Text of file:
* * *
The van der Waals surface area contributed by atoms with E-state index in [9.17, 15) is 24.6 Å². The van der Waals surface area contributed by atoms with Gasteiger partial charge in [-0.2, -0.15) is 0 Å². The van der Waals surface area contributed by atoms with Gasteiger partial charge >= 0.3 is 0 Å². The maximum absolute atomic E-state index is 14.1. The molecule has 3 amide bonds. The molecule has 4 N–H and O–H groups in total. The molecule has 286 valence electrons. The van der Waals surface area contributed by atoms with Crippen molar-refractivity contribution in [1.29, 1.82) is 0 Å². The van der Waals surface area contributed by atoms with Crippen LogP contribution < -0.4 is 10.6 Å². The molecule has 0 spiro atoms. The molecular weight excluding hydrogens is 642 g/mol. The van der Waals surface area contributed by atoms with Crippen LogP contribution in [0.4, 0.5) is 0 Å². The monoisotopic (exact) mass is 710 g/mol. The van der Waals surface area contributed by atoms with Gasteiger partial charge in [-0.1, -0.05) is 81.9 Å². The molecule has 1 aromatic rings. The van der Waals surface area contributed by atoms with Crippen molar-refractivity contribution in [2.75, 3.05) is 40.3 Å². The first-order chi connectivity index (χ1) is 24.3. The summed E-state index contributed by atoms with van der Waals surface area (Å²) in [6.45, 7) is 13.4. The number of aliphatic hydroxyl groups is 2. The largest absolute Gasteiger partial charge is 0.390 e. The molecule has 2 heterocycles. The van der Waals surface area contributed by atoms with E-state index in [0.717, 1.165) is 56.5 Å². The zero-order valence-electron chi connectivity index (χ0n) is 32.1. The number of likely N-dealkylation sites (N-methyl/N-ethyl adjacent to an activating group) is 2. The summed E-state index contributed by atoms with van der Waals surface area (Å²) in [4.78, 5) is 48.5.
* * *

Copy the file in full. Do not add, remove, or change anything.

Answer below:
The van der Waals surface area contributed by atoms with E-state index in [9.17, 15) is 24.6 Å². The van der Waals surface area contributed by atoms with Gasteiger partial charge in [-0.2, -0.15) is 0 Å². The van der Waals surface area contributed by atoms with Gasteiger partial charge >= 0.3 is 0 Å². The maximum absolute atomic E-state index is 14.1. The molecule has 3 amide bonds. The molecule has 4 N–H and O–H groups in total. The molecule has 286 valence electrons. The van der Waals surface area contributed by atoms with Crippen molar-refractivity contribution in [1.29, 1.82) is 0 Å². The van der Waals surface area contributed by atoms with Crippen LogP contribution < -0.4 is 10.6 Å². The molecule has 0 spiro atoms. The molecular weight excluding hydrogens is 642 g/mol. The van der Waals surface area contributed by atoms with Crippen LogP contribution in [0.4, 0.5) is 0 Å². The monoisotopic (exact) mass is 710 g/mol. The van der Waals surface area contributed by atoms with Gasteiger partial charge in [-0.1, -0.05) is 81.9 Å². The molecule has 1 aromatic rings. The van der Waals surface area contributed by atoms with Crippen molar-refractivity contribution in [2.75, 3.05) is 40.3 Å². The first-order chi connectivity index (χ1) is 24.3. The summed E-state index contributed by atoms with van der Waals surface area (Å²) in [6.45, 7) is 13.4. The number of aliphatic hydroxyl groups is 2. The largest absolute Gasteiger partial charge is 0.390 e. The molecule has 2 heterocycles. The van der Waals surface area contributed by atoms with E-state index in [0.717, 1.165) is 56.5 Å². The zero-order valence-electron chi connectivity index (χ0n) is 32.1. The number of likely N-dealkylation sites (N-methyl/N-ethyl adjacent to an activating group) is 2. The summed E-state index contributed by atoms with van der Waals surface area (Å²) in [4.78, 5) is 48.5.